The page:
Florida farmers prepare for Hurricane Irma
Storm expected to make landfall this weekend
By Diego Flammini
Assistant Editor, North American Content
As Texans clean up after Hurricane Harvey, some focus has shifted to Florida as they prepare for a weekend storm.
Hurricane Irma, a category 5 storm currently damaging the Caribbean, is expected to hit Florida over the weekend.
And Governor Rick Scott is urging residents to take evacuation orders seriously.
“If you’re told to evacuate, get out quickly,” he said during a press briefing on Wednesday . “I cannot stress this enough. Do not ignore evacuation orders.”
But not everyone can leave the state and must instead brace for the storm’s impact.
Farmers throughout Florida are taking the necessary precautions to make sure they’re as ready as possible for Irma’s arrival.
“For the most part, farmers are just ready to batten down the hatches and do any typical pre-storm activities,” Brian Chapman, industry relations manager with Florida Dairy Farmers, told Farms.com yesterday.
“Farmers with freestyle barns are moving their cows into the fields, tying down pivots and anything that can blow away, getting equipment into barns and making sure generators are working.”
Florida is the nation’s leading state in terms of the production of orange, tomatoes, watermelons, grapefruit and other fruit crops.
But some farmers could have their entire winter crop wiped out before it gets a chance to grow.
Sweet Life Farms, for example, has sheeting laid down on 500 acres to keep the plants safe from pests, and warm, during the winter.
But if Hurricane Irma blows that away, “we won’t have a crop,” Andy McDonald, manager of Sweet Life Farms, told Bloomberg yesterday. Hurricane Irma “will cripple a lot of communities.”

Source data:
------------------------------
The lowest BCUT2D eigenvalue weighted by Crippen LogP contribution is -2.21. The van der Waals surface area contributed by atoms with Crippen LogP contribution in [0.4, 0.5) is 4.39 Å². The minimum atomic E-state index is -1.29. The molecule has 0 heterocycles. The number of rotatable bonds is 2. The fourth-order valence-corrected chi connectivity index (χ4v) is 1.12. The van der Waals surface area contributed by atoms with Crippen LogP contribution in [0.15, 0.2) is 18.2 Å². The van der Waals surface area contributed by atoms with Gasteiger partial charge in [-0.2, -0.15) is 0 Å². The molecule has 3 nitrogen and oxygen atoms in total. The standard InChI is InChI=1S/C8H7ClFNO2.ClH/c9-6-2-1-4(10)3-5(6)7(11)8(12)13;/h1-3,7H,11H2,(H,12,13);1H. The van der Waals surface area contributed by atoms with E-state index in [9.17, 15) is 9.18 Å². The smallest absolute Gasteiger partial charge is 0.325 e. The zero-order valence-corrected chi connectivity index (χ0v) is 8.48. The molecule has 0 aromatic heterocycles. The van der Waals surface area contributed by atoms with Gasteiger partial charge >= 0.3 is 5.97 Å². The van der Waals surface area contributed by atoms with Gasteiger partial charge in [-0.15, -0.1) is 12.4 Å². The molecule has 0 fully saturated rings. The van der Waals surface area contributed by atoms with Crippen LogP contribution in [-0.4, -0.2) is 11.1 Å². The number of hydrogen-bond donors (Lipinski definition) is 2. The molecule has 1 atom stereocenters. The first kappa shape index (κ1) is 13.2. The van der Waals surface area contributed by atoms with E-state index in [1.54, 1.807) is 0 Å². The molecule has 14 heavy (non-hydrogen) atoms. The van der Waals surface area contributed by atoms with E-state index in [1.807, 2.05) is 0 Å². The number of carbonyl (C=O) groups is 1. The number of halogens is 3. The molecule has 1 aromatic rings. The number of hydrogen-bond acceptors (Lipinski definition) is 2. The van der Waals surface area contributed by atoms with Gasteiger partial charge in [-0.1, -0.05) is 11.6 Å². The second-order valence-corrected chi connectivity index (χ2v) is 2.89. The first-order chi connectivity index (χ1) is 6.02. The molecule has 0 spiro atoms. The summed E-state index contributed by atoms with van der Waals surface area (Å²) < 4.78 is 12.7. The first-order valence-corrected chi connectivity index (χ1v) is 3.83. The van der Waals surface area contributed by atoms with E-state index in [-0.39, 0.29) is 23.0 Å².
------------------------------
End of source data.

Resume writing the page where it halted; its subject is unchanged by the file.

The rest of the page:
Irma is expected to bring 142 mph winds and up to 20 inches of rain when it hits on Saturday.
And even Florida ranchers, who have dealt with this kind of weather before, are bracing for the worst.
“Our ranchers are no strangers to hurricanes in the past, but I think people are concerned with some of the stuff they’ve seen out of Texas,” Dusty Holley, director of field services with Florida Cattlemen’s Association, told Farms.com yesterday.
And Florida’s landscape means the possibility of flash flooding, like that seen in Texas during Hurricane Harvey, is low, Holley said.
Like their dairy colleagues, ranchers are preparing for Irma.
“They’re making sure fences are in good order and that their chainsaws are working,” Holley said. “A lot of times after the hurricane is when cattlemen’s work really starts – to clear downed trees and stuff like that.”
Ranchers are also stocking up on supplies in the event they’re “alone for a while,” according to Holley.
“A lot of them live in remote locations and aren’t the first ones to have their power lines fixed. They’re getting ready to spend some time in isolation and care for their animals.”
Current weather paths suggest Irma could also hit parts of Georgia, Alabama, Tennessee, Kentucky Virginia, West Virginia and the Carolinas.
Top photo: Hurricane Irma/NASA